I am a huge fan of John Piper. I was sad the day he left the pulpit, as I loved hearing his message each week. Yet, I know God is going to do something fantastic with his full-time ministry at Desiring God. He speaks such truth of the gospel, and with such clarity… and I think this is probably why I love him the most… with such passion. His book, Desiring God, touched my heart and soul in a way that not much else has in this life. [Disclaimer: I have not finished the book. It sits, half-read, on my shelf, along with 100 other books that I have treated the same. I am not a strong finisher. But more on that in another blog.] When I’ve felt discouraged in life, oftentimes I’ll go to an old sermon about pursuing God, battling unbelief with the supremacy of Christ, replacing all those tiny, little pleasures with the ultimate hedonistic pursuit of Christ. It stirs my soul.
I am also a huge fan of John Eldredge. I first read Wild at Heart about 10 years ago and my eyes were opened to the deadness of my life. It didn’t answer a lot of questions on how to change, but it certainly stirred my soul to want to change and to know that change is possible. Since that time, he has continued to stir my soul with his writings, his passionate pursuit of Christ and the “sacred romance”. His view of Christ is sometimes unorthodox, some may even say heretical. I don’t think so. But I won’t argue that here. One of my favorite books, Beautiful Outlaw, spoke of the beauty of Christ that we sometimes miss because of all the religious baggage we bring into our view of Christ. An incredible book. Oh… and did I mention our youngest son’s middle name is Eldredge. Seriously. Eldredge has had a profound impact on our lives.
So, I noticed something a couple of years ago as I started talking about some of Eldredge’s writings with some folks at church. I was very excited about sharing some of what I was reading in a small group, and I noticed people kind of looked at me curiously, and questioned whether it was a good idea. The deeper I got into it, the more I realized that some people just really don’t agree with Eldredge and find that the theological strength of his writings is… well, pretty light. He sometimes misappropriates Scripture to prove a point, or he’ll make a point based on a more humanistic view of life rather than on Scripture. These same folks, who I know really adore and agree with much of what John Piper says… well, they don’t like nor agree with John Eldredge.
This was difficult for a while. My wife and I would be embarrassed to admit we gave our son the middle name of Eldredge. We would hide that fact that we have 10 Eldredge books on our shelf (we have almost the same number of Piper books too!). It was tough. But the more I looked at it, the more I realized why I like both authors so much. They’re saying the same thing! The meaning and purpose of this life is to HAVE MORE OF CHRIST! Piper approaches it from a strict biblical perspective and does a fantastic job with it. Eldredge approaches it more from a “life experience” perspective, backs it up loosely with Scripture, and makes his writings shine with his very comfortable and conversational writing style. But both really are saying essentially the same thing. The answer to the problems of this life is not more duty-bound, religious activity. The answer is to have more of Christ.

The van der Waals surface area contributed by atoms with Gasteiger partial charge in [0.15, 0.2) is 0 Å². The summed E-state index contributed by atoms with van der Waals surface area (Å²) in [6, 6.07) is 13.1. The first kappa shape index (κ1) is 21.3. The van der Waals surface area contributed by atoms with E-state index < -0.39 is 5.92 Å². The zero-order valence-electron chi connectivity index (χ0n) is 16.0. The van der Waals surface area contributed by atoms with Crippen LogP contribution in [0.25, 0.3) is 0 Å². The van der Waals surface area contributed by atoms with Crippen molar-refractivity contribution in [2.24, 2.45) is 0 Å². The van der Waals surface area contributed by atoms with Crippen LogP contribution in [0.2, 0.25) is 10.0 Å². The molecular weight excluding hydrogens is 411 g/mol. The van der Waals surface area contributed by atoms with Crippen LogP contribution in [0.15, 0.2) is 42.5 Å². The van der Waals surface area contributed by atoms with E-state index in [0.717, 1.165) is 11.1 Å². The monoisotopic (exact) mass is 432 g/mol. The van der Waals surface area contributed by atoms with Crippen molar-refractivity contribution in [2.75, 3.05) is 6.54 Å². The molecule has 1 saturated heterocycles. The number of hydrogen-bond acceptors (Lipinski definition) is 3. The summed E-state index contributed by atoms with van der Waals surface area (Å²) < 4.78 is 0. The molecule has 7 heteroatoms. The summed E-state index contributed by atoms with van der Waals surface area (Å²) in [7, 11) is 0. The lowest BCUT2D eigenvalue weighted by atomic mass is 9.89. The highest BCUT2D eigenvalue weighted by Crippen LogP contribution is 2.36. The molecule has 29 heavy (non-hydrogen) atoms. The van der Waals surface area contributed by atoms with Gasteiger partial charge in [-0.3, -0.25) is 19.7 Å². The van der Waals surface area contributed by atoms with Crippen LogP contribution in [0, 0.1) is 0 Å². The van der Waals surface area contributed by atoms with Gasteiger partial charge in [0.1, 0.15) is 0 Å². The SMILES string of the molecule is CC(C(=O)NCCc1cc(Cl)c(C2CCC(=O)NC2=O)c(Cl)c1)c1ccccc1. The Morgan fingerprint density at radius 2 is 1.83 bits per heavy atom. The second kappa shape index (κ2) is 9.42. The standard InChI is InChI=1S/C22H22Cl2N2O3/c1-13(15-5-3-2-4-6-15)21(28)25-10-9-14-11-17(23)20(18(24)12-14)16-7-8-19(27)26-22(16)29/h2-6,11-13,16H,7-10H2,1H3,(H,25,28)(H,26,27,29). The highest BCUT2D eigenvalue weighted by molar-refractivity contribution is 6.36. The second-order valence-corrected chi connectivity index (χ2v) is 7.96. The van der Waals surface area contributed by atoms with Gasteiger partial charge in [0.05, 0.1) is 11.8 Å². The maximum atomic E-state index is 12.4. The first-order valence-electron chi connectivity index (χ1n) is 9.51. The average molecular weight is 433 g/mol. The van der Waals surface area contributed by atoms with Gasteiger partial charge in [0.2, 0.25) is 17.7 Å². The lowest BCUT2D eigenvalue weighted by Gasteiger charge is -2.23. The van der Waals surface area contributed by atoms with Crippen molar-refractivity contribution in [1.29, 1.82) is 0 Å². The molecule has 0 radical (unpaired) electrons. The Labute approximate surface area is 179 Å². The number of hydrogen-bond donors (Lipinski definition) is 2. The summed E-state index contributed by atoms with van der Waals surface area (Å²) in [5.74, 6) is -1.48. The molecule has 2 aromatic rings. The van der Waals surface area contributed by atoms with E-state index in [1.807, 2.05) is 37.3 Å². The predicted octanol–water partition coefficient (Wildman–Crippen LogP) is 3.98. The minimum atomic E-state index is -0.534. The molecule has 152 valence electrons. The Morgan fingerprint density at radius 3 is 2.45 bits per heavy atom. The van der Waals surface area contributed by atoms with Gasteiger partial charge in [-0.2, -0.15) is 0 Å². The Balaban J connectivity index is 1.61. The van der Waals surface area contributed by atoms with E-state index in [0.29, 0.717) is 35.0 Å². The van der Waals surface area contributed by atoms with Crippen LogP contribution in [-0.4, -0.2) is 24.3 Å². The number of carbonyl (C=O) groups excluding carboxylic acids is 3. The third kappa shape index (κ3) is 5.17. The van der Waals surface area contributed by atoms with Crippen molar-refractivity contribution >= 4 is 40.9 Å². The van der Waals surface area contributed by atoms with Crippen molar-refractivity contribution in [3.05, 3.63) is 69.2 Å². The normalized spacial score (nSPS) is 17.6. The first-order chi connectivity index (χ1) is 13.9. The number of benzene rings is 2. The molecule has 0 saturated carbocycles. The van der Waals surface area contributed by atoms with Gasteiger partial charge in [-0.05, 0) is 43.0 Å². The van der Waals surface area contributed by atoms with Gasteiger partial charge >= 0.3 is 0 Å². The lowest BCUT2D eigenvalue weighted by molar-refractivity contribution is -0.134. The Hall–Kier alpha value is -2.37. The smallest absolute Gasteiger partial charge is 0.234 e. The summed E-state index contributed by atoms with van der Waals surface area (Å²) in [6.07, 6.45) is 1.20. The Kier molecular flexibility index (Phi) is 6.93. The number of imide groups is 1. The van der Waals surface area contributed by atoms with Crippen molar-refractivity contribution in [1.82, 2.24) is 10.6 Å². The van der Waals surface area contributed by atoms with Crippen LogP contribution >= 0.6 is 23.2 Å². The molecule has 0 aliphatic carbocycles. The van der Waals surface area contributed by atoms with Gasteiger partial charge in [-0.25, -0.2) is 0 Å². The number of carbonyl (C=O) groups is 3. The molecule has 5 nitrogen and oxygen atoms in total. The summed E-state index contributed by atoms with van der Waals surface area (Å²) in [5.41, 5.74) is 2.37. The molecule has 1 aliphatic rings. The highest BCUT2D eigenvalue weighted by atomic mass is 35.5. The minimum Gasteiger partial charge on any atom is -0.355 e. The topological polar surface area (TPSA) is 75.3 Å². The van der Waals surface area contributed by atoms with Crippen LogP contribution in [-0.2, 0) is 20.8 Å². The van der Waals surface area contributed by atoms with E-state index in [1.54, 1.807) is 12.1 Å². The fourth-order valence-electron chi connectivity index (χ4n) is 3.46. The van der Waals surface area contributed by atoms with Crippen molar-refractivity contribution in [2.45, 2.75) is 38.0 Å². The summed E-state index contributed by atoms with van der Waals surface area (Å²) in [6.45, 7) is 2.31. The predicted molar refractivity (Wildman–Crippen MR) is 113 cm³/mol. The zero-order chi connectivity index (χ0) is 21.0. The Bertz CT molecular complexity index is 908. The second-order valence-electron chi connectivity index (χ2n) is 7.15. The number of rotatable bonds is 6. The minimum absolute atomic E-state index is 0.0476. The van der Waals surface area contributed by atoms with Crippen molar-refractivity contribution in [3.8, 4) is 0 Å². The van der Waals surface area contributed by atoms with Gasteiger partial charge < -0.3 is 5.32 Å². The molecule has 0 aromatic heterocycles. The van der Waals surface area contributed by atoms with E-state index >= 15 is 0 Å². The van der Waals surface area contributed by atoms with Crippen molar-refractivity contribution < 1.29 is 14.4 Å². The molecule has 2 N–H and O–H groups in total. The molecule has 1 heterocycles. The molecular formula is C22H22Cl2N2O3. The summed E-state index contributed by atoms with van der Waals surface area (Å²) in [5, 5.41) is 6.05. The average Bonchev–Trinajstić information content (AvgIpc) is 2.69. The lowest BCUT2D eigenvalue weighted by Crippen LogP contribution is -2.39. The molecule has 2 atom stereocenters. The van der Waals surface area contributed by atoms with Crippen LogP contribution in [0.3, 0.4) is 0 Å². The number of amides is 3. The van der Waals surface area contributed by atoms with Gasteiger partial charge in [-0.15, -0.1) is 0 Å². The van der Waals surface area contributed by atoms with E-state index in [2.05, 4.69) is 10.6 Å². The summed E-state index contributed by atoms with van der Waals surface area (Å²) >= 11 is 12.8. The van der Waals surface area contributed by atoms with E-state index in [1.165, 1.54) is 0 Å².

So, as I said in my blog on accepting my humanity, I am accepting today that my humanity can speak into the meaning of life, as a pointer to something greater. Sort of a shadow of things to come. The foreshadowing in a movie when you know something really good or bad is going to happen. The sparkle in someone’s eye that tells you some great joke or wonderful news is about to come. I am to embrace my humanity today. God made me human. And at the same time, I am to long for something greater.
Speaking on what life might be like when we get to heaven, Eldredge questions the often-held belief that we will all stand in front of the video of our lives for everyone to see how we’ve messed up. He writes:
“One evangelistic tract conveys the popular idea that at some point shortly upon our arrival in heaven the lights will dim and God will give the signal for the videotape of our entire life to be played before the watching universe: every shameful act, every wicked thought. How can this be so? If there is “now no condemnation for those who are in Christ Jesus” (Rom. 8:1), how is it possible there will be shame later? God himself shall clothe us in white garments (Rev. 3:5). Will our Lover then strip his beloved so that the universe may gawk at her? Never.
However God may choose to evaluate our lives, whatever memory of our past we shall have in heaven, we know this: It will only contribute to our joy. We will read our story by the light of redemption and see how God has used both the good and the bad, the sorrow and the gladness for our welfare and his glory. With the assurance of total forgiveness we will be free to know ourselves fully, walking again through the seasons of life to linger over the cherished moments and stand in awe at God’s grace for the moments we have tried so hard to forget. Our gratitude and awe will swell into worship of a Lover so strong and kind as to make us fully his own.” [John Eldredge, Sacred Romance]
So, I leave you with this on Thanksgiving. Be thankful for your humanity. Be thankful for the hurts, the pain, the joys, the trials, the average moments. Be thankful for the little and big things. Life is short. Be thankful. I plan to do this today, however imperfect. And remember, whatever we are thankful for now, it will be pale in comparison to what is coming in eternity. And we can really be thankful for that. I am.
Happy Thanksgiving and God bless!